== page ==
Fault detection

Fault detection and clearance are important for any electrical distribution system. For the investigated DC power distribution system, grounding capacitors are required due to the fact that the converter AC sides should be galvanically separated to avoid ground current flowing between the converters through protective earth and the DC bus.

A grounding scheme and an algorithm for detection of ground faults and short circuits in DC distributed power systems, are presented for a system of sources and loads with high impedance or no connection to ground. A grounded system is preferable due to reasons of personal safety and protection of equipment. For DC distributed power systems operated with power electronic converters, the common reference between sources and loads provides a path for the common mode or neutral current. The neutral current appears since the converters have no AC side terminal connected to ground, which means that ground currents cannot be controlled. Also, zero-sequence currents, in the form of third order harmonics, are often included in the modulation signals to utilise the DC side voltage more effectively and reduce the harmonic content (positive- and negative-sequence) of the AC side currents.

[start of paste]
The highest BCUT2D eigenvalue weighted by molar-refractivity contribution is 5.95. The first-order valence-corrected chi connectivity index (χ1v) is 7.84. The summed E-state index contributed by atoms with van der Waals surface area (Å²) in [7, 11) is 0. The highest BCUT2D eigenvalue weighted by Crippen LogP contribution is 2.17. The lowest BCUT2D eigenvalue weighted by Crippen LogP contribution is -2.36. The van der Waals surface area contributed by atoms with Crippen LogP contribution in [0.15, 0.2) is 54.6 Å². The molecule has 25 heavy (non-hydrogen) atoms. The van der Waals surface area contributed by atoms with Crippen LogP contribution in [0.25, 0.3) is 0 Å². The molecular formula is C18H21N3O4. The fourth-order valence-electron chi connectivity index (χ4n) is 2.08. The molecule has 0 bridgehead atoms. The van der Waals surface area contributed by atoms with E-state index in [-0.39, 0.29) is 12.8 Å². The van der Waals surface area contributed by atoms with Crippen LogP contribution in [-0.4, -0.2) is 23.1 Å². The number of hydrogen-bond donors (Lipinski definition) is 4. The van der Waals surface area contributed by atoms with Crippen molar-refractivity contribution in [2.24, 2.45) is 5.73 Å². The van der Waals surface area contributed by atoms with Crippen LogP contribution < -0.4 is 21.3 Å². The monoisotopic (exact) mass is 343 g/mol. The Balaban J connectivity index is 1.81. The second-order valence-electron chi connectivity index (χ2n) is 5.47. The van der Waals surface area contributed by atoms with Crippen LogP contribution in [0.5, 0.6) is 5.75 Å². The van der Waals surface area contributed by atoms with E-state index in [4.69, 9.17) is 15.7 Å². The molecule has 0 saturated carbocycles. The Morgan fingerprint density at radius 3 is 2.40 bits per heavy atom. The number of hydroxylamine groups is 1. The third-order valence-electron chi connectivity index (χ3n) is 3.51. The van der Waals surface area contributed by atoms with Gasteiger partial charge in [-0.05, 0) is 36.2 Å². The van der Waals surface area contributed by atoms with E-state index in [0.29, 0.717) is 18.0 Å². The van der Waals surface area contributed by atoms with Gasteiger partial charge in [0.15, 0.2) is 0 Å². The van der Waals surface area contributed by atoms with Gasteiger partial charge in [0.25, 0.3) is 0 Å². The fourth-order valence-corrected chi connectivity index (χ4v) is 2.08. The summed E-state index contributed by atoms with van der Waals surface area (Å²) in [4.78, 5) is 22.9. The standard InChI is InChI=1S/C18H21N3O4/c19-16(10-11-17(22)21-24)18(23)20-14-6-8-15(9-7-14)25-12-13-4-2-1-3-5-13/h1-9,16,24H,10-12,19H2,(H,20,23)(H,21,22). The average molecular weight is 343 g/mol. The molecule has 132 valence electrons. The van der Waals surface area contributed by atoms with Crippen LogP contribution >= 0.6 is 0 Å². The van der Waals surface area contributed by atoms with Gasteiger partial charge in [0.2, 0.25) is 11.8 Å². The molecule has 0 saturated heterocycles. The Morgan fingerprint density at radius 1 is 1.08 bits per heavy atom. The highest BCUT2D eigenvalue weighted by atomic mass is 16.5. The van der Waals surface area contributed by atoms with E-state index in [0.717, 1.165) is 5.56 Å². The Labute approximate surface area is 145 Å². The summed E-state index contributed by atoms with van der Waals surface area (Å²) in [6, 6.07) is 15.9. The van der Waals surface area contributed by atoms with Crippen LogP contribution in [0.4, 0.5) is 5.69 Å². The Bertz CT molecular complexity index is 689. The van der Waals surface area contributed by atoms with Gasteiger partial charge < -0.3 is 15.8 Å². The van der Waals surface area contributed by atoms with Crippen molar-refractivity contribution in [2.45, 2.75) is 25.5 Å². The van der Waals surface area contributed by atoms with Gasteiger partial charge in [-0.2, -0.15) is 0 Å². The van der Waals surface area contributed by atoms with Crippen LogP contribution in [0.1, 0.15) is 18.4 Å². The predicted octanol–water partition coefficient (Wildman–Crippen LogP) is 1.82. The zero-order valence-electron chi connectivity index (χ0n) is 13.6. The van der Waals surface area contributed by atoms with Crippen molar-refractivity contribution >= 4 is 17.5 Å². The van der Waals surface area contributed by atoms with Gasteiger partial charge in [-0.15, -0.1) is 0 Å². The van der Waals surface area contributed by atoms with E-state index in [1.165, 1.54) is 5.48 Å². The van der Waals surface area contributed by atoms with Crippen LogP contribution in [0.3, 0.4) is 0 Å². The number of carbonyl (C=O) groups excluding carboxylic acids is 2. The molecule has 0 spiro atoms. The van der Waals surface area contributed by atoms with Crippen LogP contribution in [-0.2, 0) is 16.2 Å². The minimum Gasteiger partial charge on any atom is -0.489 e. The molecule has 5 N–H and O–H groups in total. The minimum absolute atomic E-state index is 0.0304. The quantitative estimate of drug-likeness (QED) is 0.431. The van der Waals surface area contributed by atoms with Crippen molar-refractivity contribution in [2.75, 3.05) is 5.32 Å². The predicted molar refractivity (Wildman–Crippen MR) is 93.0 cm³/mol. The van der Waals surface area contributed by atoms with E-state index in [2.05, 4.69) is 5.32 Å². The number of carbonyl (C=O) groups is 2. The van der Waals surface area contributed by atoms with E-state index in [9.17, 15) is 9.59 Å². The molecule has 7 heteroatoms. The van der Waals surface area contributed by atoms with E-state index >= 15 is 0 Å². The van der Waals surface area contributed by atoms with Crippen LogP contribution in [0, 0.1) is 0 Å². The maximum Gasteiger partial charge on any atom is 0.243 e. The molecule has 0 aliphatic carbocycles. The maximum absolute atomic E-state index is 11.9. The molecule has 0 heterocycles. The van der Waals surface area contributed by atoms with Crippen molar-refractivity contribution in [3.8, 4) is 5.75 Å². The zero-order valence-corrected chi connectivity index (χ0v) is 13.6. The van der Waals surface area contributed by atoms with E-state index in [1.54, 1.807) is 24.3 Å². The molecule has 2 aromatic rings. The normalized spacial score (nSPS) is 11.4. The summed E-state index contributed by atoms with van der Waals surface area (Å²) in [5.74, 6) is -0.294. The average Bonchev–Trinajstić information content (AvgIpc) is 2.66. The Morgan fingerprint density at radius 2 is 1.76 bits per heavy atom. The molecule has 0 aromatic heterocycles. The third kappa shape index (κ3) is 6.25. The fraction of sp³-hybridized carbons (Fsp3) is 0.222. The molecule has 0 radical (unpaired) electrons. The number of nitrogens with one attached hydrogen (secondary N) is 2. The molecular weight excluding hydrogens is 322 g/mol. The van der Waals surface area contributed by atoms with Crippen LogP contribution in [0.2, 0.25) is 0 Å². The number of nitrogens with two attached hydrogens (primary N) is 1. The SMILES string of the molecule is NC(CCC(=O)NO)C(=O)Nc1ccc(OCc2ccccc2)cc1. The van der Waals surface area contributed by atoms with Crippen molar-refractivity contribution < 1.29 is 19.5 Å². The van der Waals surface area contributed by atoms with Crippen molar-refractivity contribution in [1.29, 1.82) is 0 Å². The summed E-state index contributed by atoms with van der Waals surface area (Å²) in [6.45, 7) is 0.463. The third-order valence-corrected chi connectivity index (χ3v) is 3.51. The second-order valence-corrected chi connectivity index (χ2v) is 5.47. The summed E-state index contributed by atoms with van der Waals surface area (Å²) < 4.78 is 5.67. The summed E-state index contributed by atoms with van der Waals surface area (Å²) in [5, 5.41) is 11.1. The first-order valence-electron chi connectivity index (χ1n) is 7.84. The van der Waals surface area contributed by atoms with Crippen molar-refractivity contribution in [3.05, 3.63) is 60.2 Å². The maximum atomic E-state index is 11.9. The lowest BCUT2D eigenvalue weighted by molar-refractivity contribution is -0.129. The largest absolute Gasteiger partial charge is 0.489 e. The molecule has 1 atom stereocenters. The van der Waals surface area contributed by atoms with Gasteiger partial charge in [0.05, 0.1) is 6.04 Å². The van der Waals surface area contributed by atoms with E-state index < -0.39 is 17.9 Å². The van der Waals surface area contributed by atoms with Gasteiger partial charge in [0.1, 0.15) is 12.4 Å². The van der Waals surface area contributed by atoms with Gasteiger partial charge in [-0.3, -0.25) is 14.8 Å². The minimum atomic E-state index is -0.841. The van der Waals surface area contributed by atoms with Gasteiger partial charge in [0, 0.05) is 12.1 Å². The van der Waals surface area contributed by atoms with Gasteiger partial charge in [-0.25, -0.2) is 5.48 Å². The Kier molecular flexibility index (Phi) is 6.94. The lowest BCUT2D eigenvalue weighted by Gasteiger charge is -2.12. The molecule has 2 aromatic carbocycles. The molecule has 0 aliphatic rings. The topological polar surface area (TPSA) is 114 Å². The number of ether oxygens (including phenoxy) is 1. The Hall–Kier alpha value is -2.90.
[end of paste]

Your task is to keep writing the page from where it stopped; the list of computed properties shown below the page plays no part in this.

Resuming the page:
The scheme presented here detects ground faults both on the AC and DC sides of the distributed power system. In the investigation, ground faults are focused, but a similar algorithm can be used to detect short circuits by measuring two of the currents flowing into the cable node. The selected detection method relies on communication between nearby cable nodes for fault localisation, since this gives possibility to operate the DC distributed power system even if it is highly segmented due to multiple faults.

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